It has a straight, wooden handle like a shovel. The cutting end is about 4 inches wide and is heavy metal. A post hole driver fits over the handle as seen in the photo for splitting blocks of meat into portions. The heavier the post driver, the quicker it splits the frozen meat. We first score the blocks with light "tonks" and then go back over with a few hard driven "tonks" and the block splits apart. It costs about $20.00 and does not include the post driver.

My husband and I both prefer this over an axe. Rick likes to let the blocks thaw just a bit - it's even easier to portion when they aren't rock hard.

Two quarters of a 50# block of meat (such as Eureka Race Mix) fit into a 5 gallon bucket for thawing. For faster thawing, we only put one quarter section per bucket.

Submitted by Linda Lange, Baldwin, Michigan [6/18/09]

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Mutt Tool for chopping meat

Paint Can Water Buckets
We use unused 1 gallon paint cans for water buckets. They are reasonably cheap, the coating inside prevents the can from rusting. We secure them to each house with a length of pipe strapping, the knobs that the handle would go in keep the can from slipping down. You should be able to get them at any paint store.
Submitted by Diane Allen, Snowalker Kennel, Whitehorse, YT, Canada

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Ptex Runner Repair
To repair Ptex runners, buy a Ptex candle at your local ski shop. Light the candle, hold at angle to runner next to it, drip melted Ptex onto gouged runner. Cut off excess with metal scraper or sharp knife. Sand out.
Submitted by Lyndon Thomas, Salcha, Alaska [5/21/08]

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Redpaw Tote

Reduce, Reuse, Recycle, Redpaw!

My husband was very excited to note that Redpaw Feeds has changed their dog food bags. He was clearly attracted to the shiny new tarp-like material and the NASCAR styling. After I (finally) emptied the first bag, he ran this tote bag up on his sewing machine within fifteen minutes.

It does smell a bit fishy. I can only hope that subsequent versions will include washing prior to assembly.

Anyone who is inspired and wants instructions can contact him at  Emails addressed to the Chief Executive Officer of Red Lantern Designs will reach him there.

Submitted by Caroline Blair-Smith, Mornington Crescent Sled Dogs, Albany TWP ME [11/21/07]


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Snowmobile Tracks
When working 1 or 2 dogs, old snowmobile tracks provide resistance without a lot of weight. You can get them at your local snowmobile dealers--usually for nothing. As long as you have the old tracks, you can cut the middle section into 18 inch lengths, add a section of aircraft cable and make your own drag brake instead of paying someone 45 or 50 dollars!
Submitted by B.K. Manning, New York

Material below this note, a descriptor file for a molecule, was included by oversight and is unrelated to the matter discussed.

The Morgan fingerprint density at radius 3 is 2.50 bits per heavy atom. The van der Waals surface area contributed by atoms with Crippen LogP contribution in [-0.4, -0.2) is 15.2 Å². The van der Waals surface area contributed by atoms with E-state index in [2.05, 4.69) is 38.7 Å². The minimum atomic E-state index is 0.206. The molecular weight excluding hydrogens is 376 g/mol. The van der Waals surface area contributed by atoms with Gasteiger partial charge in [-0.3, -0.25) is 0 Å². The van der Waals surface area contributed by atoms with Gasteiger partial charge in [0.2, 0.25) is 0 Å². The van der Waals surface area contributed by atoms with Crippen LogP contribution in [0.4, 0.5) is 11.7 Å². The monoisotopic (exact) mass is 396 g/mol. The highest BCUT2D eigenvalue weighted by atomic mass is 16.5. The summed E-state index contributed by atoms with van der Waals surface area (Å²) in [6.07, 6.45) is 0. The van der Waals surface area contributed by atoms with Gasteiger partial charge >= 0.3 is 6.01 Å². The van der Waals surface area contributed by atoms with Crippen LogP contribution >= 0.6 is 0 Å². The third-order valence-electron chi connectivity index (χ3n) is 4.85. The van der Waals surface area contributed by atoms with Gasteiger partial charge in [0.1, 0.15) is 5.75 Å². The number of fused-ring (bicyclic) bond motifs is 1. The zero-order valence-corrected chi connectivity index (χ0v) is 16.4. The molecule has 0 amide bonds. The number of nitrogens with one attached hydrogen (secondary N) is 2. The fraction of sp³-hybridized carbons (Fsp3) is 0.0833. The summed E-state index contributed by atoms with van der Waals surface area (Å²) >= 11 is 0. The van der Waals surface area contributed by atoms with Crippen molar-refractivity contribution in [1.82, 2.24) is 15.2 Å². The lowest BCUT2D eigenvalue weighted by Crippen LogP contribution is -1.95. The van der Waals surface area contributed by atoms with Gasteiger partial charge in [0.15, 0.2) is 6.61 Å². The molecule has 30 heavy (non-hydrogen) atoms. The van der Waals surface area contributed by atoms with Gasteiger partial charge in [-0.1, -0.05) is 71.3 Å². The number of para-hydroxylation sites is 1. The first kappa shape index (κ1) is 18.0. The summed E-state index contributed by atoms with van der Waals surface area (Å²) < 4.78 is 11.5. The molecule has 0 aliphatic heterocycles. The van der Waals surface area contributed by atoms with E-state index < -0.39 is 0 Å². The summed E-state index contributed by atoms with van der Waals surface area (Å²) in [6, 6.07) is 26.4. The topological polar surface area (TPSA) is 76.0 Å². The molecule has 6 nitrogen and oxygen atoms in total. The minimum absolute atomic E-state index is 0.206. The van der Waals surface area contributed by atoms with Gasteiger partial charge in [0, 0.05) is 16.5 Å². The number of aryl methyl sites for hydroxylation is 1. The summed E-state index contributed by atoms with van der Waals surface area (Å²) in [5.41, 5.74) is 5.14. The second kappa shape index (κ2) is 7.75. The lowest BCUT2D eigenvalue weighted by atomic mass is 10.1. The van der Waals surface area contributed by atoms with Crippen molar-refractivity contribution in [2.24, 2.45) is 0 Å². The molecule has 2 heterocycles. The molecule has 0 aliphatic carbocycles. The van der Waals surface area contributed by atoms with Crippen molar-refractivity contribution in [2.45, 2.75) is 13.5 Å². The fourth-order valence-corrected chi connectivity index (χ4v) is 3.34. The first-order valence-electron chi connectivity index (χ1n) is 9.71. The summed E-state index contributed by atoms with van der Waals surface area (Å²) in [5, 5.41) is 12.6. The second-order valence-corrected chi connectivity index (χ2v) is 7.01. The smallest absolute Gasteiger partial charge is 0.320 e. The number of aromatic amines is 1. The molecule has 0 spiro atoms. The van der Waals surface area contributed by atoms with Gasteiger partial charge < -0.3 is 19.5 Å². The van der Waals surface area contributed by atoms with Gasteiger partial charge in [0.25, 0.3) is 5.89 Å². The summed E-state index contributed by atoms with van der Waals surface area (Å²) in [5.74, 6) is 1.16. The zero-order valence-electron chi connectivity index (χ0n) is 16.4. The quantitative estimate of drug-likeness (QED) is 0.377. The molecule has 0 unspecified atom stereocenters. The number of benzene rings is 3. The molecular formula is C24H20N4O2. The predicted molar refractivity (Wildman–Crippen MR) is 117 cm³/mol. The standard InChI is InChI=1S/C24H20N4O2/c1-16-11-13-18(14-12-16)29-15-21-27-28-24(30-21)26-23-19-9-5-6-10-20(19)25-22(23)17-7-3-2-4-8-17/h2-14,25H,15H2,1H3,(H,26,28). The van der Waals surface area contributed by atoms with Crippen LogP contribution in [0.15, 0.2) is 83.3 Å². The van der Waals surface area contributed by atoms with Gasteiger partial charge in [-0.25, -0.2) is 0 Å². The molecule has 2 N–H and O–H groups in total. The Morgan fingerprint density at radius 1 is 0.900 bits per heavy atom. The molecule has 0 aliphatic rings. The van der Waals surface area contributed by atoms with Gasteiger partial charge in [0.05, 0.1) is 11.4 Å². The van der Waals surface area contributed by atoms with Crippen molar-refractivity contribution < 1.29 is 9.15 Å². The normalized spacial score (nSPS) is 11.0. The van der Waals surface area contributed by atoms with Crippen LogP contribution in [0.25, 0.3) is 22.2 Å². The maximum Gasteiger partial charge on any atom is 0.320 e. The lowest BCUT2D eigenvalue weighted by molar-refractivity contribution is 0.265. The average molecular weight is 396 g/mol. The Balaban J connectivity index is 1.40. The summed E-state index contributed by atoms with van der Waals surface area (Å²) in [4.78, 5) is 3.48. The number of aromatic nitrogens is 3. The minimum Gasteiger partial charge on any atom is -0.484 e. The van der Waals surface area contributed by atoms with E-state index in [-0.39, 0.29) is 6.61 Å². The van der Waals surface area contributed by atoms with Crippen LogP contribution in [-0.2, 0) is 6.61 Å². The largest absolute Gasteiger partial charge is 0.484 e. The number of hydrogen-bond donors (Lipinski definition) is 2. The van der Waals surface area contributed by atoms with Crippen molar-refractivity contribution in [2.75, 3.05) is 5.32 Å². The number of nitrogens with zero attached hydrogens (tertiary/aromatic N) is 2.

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Traveling Pans
Our favorite traveling pans are the black, rubber Fortex pans found at farm stores such as Mills Fleet Farm. The dogs' tongues don't stick to them, they don't slip around on ice and snow, and they don't freeze together like metal pans do. They're also surprisingly easy to clean. They take a little more storage room because they don't stack tightly, but it's well worth the space. Plus the price is right - approximately $1.75 to $2.00 each. I don't recommend them in the dog yard because some dogs chew them like rubber toys.

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Water Buckets
Since most sled dogs live in climates where winter is around for a while, cold weather is a problem for water buckets. After bursting the seams on too many metal pails because the ice heaves the bottom out, I now use rubber horse buckets. These are indestructible (usually made from old tires). They are about the same size as normal pails, but flex when they freeze, then bounce back to their original shape. They have stronger handles on them too, and do not cost much more than cheap metal buckets. I get them at a local co-op farm supply store. And unlike plastic pails, the dogs don't chew them.
Submitted by Mike Pidwerbecki, Ontario, Canada

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Water dogs using your ATV
Tired of carrying buckets of water during those summer watering chores? I sure was so I bought a 15 gallon sprayer for our ATV.

Most mushers already have an ATV for pre-snow training. Hardware and farm stores carry various sizes of sprayers. I found a 15 gallon one on sale for about $80. It mounts on to the back rack of the ATV with a couple of cinch straps. The pump hooks directly to the battery of the ATV. It came with an 8 foot hose and a trigger activated wand with an adjustable nozzle. Now I simply drive the ATV through the kennel and fill water cans with the sprayer. It sprays with enough force to wash mud and debris from dishes. An added benefit of the adjustable nozzle is on those hot summer days I adjust it to a mist and spray it over the dogs. Most of the dogs stand on their house and love it.
Submitted by Bill Boyd, Wintersky Adventures Sled Dog Kennel, Warroad, Minnesota [5/17/06]

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Runner Waxing Tip
When waxing sled runners use a scotch bright pad to buff out the wax after its applied to structure to reduce friction on runners length wise.
Submitted by Lyndon Thomas, Salcha, AK [9/16/06]